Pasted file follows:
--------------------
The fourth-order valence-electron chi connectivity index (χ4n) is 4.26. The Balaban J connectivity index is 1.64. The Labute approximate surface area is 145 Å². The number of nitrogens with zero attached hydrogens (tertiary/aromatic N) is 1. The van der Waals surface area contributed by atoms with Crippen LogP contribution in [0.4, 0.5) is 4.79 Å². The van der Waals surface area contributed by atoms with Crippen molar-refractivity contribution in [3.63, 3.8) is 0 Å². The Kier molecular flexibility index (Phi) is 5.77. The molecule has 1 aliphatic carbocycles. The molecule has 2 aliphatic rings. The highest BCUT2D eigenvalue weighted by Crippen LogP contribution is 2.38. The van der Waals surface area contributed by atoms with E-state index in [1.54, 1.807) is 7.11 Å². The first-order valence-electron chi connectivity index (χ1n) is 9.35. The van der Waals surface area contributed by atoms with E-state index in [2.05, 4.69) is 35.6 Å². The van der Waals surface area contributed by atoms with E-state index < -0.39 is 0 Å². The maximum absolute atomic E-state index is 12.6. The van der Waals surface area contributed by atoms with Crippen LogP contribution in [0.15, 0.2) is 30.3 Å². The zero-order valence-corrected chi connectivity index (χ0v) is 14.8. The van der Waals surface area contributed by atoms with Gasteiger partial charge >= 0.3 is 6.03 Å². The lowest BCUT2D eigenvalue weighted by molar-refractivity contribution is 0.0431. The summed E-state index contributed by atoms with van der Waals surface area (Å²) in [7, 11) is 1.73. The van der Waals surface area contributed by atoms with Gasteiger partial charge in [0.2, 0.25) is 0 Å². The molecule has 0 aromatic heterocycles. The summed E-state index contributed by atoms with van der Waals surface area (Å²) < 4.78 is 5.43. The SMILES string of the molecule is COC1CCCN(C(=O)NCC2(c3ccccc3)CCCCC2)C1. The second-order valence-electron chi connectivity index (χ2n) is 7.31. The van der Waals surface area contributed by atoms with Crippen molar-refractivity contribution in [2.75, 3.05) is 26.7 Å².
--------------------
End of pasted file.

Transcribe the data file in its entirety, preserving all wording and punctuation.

The fourth-order valence-electron chi connectivity index (χ4n) is 4.26. The Balaban J connectivity index is 1.64. The Labute approximate surface area is 145 Å². The number of nitrogens with zero attached hydrogens (tertiary/aromatic N) is 1. The van der Waals surface area contributed by atoms with Crippen LogP contribution in [0.4, 0.5) is 4.79 Å². The van der Waals surface area contributed by atoms with Crippen molar-refractivity contribution in [3.63, 3.8) is 0 Å². The Kier molecular flexibility index (Phi) is 5.77. The molecule has 1 aliphatic carbocycles. The molecule has 2 aliphatic rings. The highest BCUT2D eigenvalue weighted by Crippen LogP contribution is 2.38. The van der Waals surface area contributed by atoms with E-state index in [1.54, 1.807) is 7.11 Å². The first-order valence-electron chi connectivity index (χ1n) is 9.35. The van der Waals surface area contributed by atoms with E-state index in [2.05, 4.69) is 35.6 Å². The van der Waals surface area contributed by atoms with E-state index < -0.39 is 0 Å². The maximum absolute atomic E-state index is 12.6. The van der Waals surface area contributed by atoms with Crippen LogP contribution in [0.15, 0.2) is 30.3 Å². The zero-order valence-corrected chi connectivity index (χ0v) is 14.8. The van der Waals surface area contributed by atoms with Gasteiger partial charge >= 0.3 is 6.03 Å². The lowest BCUT2D eigenvalue weighted by molar-refractivity contribution is 0.0431. The summed E-state index contributed by atoms with van der Waals surface area (Å²) in [7, 11) is 1.73. The van der Waals surface area contributed by atoms with Gasteiger partial charge in [0.2, 0.25) is 0 Å². The molecule has 0 aromatic heterocycles. The summed E-state index contributed by atoms with van der Waals surface area (Å²) < 4.78 is 5.43. The SMILES string of the molecule is COC1CCCN(C(=O)NCC2(c3ccccc3)CCCCC2)C1. The second-order valence-electron chi connectivity index (χ2n) is 7.31. The van der Waals surface area contributed by atoms with Crippen molar-refractivity contribution in [2.75, 3.05) is 26.7 Å².